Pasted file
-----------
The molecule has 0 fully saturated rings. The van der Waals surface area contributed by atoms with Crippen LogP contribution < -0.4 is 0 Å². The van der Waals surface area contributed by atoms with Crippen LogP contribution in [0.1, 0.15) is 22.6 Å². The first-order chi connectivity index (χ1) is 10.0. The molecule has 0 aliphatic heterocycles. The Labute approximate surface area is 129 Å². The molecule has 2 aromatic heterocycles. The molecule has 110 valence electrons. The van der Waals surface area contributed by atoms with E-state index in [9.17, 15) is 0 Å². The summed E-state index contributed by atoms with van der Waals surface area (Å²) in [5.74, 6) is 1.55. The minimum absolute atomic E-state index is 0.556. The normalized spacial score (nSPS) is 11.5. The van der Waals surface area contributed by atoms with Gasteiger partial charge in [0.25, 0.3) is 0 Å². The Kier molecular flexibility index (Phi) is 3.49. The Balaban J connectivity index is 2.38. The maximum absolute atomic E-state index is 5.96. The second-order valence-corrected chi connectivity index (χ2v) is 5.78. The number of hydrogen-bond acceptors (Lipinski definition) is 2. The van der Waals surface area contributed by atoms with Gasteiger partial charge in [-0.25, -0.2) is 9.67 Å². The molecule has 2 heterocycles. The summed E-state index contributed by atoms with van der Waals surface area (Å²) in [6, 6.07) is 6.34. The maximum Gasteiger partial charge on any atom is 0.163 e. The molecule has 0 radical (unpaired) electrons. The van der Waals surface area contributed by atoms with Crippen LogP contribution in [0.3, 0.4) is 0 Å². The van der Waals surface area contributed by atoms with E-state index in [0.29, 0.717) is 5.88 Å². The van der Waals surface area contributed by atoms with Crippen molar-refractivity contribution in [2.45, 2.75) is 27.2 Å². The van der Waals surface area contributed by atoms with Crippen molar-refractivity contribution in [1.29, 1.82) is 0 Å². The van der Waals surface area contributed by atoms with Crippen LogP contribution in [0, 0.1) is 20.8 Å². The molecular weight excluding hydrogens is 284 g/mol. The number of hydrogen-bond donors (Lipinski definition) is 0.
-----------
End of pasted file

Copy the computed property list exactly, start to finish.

The molecule has 0 fully saturated rings. The van der Waals surface area contributed by atoms with Crippen LogP contribution < -0.4 is 0 Å². The van der Waals surface area contributed by atoms with Crippen LogP contribution in [0.1, 0.15) is 22.6 Å². The first-order chi connectivity index (χ1) is 10.0. The molecule has 0 aliphatic heterocycles. The Labute approximate surface area is 129 Å². The molecule has 2 aromatic heterocycles. The molecule has 110 valence electrons. The van der Waals surface area contributed by atoms with E-state index in [9.17, 15) is 0 Å². The summed E-state index contributed by atoms with van der Waals surface area (Å²) in [5.74, 6) is 1.55. The minimum absolute atomic E-state index is 0.556. The normalized spacial score (nSPS) is 11.5. The van der Waals surface area contributed by atoms with Gasteiger partial charge in [0.25, 0.3) is 0 Å². The Kier molecular flexibility index (Phi) is 3.49. The Balaban J connectivity index is 2.38. The maximum absolute atomic E-state index is 5.96. The second-order valence-corrected chi connectivity index (χ2v) is 5.78. The number of hydrogen-bond acceptors (Lipinski definition) is 2. The van der Waals surface area contributed by atoms with Gasteiger partial charge in [-0.25, -0.2) is 9.67 Å². The molecule has 2 heterocycles. The summed E-state index contributed by atoms with van der Waals surface area (Å²) in [6, 6.07) is 6.34. The maximum Gasteiger partial charge on any atom is 0.163 e. The molecule has 0 radical (unpaired) electrons. The van der Waals surface area contributed by atoms with Crippen LogP contribution in [0.3, 0.4) is 0 Å². The van der Waals surface area contributed by atoms with E-state index in [0.29, 0.717) is 5.88 Å². The van der Waals surface area contributed by atoms with Crippen molar-refractivity contribution in [2.45, 2.75) is 27.2 Å². The van der Waals surface area contributed by atoms with Crippen molar-refractivity contribution in [1.29, 1.82) is 0 Å². The van der Waals surface area contributed by atoms with Crippen LogP contribution in [0, 0.1) is 20.8 Å². The molecular weight excluding hydrogens is 284 g/mol. The number of hydrogen-bond donors (Lipinski definition) is 0.